What happened in that day and it happens in our day is, “Well, it’s not idolatry. That’s Halloween. “That’s not idolatry. That’s Cinco de Mayo,” which is Hispanic for drunk, I guess. You know—it’s, you know, it’s not—that’s not a religious thing. That’s Mardi Gras. We create holidays that compel us toward pagan revelry, drinking too much, eating too much, dressing up, pretending to be someone we’re not, maybe even taking on the image of a created thing like an animal or a bird, going out and cavorting and carousing, and it’s really—everybody likes it. “You’re against that?”


It’s very simple. It’s very convenient. You could take your god with you, there’s one nearby. It’s very convenient. It’s very simple, not like the God of the Bible who makes you examine your heart, repent of your sin and learn some things. It’s not like that. You get what you want. All you gotta do is just be a little bit spiritual and then you get what you want. It’s very simple.


We’re idolaters, right? Are you with me? Have I made my case? And idolatry leads to slavery, that’s why people are addicted, perverted, indebted.


See, idols lie. They promise things that only God can deliver and they do so to enslave us, and that’s why the worship of God is so important because that alone free us.



Let me ask you a few things. Let me first give you a few statements to help you find your idol. An idol lives in our heart before it escapes into our lives. Martin Luther, the great reformer, said, “That to which your heart clings and entrusts itself is, I say, really your god.” An idol is a good thing, family, marriage, health, GPA, income. An idol is a good thing that becomes a god thing, which makes it a bad thing. An idol is something that keeps you up at night and gets you up in the morning. An idol is anyone or anything that replaces Jesus at the center of your life. An idol is any created thing that takes the Creator’s place in your life. An idol is what you turn to instead of God to get what you want.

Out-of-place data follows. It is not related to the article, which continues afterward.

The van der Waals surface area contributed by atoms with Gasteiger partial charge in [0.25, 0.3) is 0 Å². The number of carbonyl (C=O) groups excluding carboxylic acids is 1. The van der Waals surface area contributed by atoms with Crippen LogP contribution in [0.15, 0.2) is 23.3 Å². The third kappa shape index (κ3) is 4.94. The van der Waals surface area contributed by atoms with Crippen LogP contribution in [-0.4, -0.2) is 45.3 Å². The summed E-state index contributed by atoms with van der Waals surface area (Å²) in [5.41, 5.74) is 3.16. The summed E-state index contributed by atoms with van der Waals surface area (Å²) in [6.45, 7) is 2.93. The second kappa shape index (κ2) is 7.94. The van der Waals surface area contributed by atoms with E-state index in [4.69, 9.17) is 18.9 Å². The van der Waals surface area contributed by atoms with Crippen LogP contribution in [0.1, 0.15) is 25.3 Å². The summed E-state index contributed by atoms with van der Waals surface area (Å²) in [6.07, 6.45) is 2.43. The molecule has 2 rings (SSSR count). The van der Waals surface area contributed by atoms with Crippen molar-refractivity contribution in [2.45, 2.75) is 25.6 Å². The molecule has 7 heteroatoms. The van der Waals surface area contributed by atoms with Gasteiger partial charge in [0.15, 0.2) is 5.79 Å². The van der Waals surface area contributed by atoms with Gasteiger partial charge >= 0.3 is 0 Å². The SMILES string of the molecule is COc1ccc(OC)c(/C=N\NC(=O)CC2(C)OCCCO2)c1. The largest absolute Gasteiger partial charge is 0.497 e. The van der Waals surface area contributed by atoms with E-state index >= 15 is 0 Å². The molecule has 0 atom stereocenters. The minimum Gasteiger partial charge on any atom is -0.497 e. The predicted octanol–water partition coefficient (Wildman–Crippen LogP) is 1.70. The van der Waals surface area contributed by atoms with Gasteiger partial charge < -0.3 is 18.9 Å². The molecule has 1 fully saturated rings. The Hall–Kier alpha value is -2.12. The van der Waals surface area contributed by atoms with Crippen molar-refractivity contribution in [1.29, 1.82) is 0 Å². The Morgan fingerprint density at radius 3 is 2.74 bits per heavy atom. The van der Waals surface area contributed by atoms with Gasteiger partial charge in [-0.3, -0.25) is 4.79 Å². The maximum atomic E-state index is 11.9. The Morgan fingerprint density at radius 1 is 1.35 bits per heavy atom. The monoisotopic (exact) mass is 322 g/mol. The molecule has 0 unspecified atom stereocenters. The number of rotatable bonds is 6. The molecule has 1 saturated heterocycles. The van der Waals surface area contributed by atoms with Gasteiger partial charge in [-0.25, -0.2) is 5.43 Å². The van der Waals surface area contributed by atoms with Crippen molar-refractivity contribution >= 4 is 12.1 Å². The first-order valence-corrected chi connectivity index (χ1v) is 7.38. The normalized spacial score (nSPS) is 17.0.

If you idolize, you will demonize. The great American theologian Jonathan Edwards articulated this, if you idolize your job, eventually you’ll demonize your job, you’ll hate it. If you idolize your spouse, eventually you will demonize your spouse and hate them.


Do you ever wonder why in our culture, there will be certain politicians, celebrities, business leaders, whatever the case might be, there’s this roaring surge of worshipful approval? We idolize them.


Then, when they fail because their name isn’t Jesus, what do we do to them? We demonize them. We vilify them. We criticize them. We hate them. How many of you this has happened to you, somebody idolized you, you failed them, they demonized you? How many of us have done it to someone else? If you idolize or worship someone or something, invariably, you will demonize that person or thing. One more thing, don’t let idol hunting become your idol.